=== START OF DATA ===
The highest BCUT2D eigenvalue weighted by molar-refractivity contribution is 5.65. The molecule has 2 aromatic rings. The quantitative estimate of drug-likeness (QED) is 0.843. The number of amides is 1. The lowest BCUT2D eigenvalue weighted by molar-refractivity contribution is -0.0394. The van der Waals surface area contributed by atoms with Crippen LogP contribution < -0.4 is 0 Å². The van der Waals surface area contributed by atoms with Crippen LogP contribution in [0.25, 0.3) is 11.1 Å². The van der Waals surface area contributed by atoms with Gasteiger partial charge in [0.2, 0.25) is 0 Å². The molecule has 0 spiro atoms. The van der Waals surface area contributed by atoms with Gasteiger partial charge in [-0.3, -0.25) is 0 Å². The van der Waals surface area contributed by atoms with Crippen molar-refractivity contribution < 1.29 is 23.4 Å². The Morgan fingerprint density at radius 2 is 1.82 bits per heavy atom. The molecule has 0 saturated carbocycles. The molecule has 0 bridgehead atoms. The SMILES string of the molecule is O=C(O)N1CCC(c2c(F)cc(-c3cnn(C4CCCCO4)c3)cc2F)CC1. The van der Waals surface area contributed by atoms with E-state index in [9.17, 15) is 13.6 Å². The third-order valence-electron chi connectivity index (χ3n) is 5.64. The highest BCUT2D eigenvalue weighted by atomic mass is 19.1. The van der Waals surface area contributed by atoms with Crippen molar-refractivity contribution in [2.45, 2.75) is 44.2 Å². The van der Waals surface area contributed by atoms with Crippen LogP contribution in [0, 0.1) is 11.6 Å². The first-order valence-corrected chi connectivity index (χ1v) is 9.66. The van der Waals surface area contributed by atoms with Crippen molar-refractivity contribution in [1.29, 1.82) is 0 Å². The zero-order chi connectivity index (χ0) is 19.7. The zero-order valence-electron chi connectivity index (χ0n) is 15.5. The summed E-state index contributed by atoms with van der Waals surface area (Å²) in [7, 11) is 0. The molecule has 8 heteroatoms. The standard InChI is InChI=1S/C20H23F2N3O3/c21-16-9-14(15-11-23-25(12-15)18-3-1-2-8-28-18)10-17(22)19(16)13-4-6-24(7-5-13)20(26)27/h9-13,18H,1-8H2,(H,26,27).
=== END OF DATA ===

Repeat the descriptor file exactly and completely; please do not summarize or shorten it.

The highest BCUT2D eigenvalue weighted by molar-refractivity contribution is 5.65. The molecule has 2 aromatic rings. The quantitative estimate of drug-likeness (QED) is 0.843. The number of amides is 1. The lowest BCUT2D eigenvalue weighted by molar-refractivity contribution is -0.0394. The van der Waals surface area contributed by atoms with Crippen LogP contribution < -0.4 is 0 Å². The van der Waals surface area contributed by atoms with Crippen LogP contribution in [0.25, 0.3) is 11.1 Å². The van der Waals surface area contributed by atoms with Gasteiger partial charge in [0.2, 0.25) is 0 Å². The molecule has 0 spiro atoms. The van der Waals surface area contributed by atoms with Gasteiger partial charge in [-0.3, -0.25) is 0 Å². The van der Waals surface area contributed by atoms with Crippen molar-refractivity contribution < 1.29 is 23.4 Å². The Morgan fingerprint density at radius 2 is 1.82 bits per heavy atom. The molecule has 0 saturated carbocycles. The molecule has 0 bridgehead atoms. The SMILES string of the molecule is O=C(O)N1CCC(c2c(F)cc(-c3cnn(C4CCCCO4)c3)cc2F)CC1. The van der Waals surface area contributed by atoms with E-state index in [9.17, 15) is 13.6 Å². The third-order valence-electron chi connectivity index (χ3n) is 5.64. The highest BCUT2D eigenvalue weighted by atomic mass is 19.1. The van der Waals surface area contributed by atoms with Crippen molar-refractivity contribution in [2.45, 2.75) is 44.2 Å². The van der Waals surface area contributed by atoms with Crippen LogP contribution in [0, 0.1) is 11.6 Å². The first-order valence-corrected chi connectivity index (χ1v) is 9.66. The van der Waals surface area contributed by atoms with Crippen molar-refractivity contribution in [1.29, 1.82) is 0 Å². The zero-order chi connectivity index (χ0) is 19.7. The zero-order valence-electron chi connectivity index (χ0n) is 15.5. The summed E-state index contributed by atoms with van der Waals surface area (Å²) in [7, 11) is 0. The molecule has 8 heteroatoms. The standard InChI is InChI=1S/C20H23F2N3O3/c21-16-9-14(15-11-23-25(12-15)18-3-1-2-8-28-18)10-17(22)19(16)13-4-6-24(7-5-13)20(26)27/h9-13,18H,1-8H2,(H,26,27).